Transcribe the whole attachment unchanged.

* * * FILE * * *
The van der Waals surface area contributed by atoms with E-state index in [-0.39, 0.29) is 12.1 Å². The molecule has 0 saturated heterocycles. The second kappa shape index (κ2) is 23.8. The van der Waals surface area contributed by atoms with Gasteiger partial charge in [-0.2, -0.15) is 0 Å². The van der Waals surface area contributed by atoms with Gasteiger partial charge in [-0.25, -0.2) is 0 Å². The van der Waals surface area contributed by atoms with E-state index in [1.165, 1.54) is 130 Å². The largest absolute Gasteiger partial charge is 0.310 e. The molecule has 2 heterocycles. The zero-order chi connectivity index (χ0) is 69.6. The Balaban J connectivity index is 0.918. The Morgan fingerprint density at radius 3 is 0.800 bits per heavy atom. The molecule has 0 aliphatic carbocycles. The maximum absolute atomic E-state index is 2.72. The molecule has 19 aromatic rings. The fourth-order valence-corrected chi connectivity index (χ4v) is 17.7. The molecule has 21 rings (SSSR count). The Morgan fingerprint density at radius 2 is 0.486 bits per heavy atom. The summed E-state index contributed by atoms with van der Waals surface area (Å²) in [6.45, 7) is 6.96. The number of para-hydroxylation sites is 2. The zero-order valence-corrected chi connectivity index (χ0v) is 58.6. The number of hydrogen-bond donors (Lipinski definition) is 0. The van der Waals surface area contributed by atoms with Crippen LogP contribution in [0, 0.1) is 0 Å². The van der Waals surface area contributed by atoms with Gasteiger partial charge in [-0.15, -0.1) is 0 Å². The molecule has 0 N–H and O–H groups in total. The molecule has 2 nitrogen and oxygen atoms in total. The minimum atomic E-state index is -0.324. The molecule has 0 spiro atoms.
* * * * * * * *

The van der Waals surface area contributed by atoms with E-state index in [-0.39, 0.29) is 12.1 Å². The molecule has 0 saturated heterocycles. The second kappa shape index (κ2) is 23.8. The van der Waals surface area contributed by atoms with Gasteiger partial charge in [-0.2, -0.15) is 0 Å². The van der Waals surface area contributed by atoms with Gasteiger partial charge in [-0.25, -0.2) is 0 Å². The van der Waals surface area contributed by atoms with E-state index in [1.165, 1.54) is 130 Å². The largest absolute Gasteiger partial charge is 0.310 e. The molecule has 2 heterocycles. The zero-order chi connectivity index (χ0) is 69.6. The Balaban J connectivity index is 0.918. The Morgan fingerprint density at radius 3 is 0.800 bits per heavy atom. The molecule has 0 aliphatic carbocycles. The maximum absolute atomic E-state index is 2.72. The molecule has 19 aromatic rings. The fourth-order valence-corrected chi connectivity index (χ4v) is 17.7. The molecule has 21 rings (SSSR count). The Morgan fingerprint density at radius 2 is 0.486 bits per heavy atom. The summed E-state index contributed by atoms with van der Waals surface area (Å²) in [6.45, 7) is 6.96. The number of para-hydroxylation sites is 2. The zero-order valence-corrected chi connectivity index (χ0v) is 58.6. The number of hydrogen-bond donors (Lipinski definition) is 0. The van der Waals surface area contributed by atoms with Crippen LogP contribution in [0, 0.1) is 0 Å². The van der Waals surface area contributed by atoms with Gasteiger partial charge in [-0.15, -0.1) is 0 Å². The molecule has 0 N–H and O–H groups in total. The molecule has 2 nitrogen and oxygen atoms in total. The minimum atomic E-state index is -0.324. The molecule has 0 spiro atoms.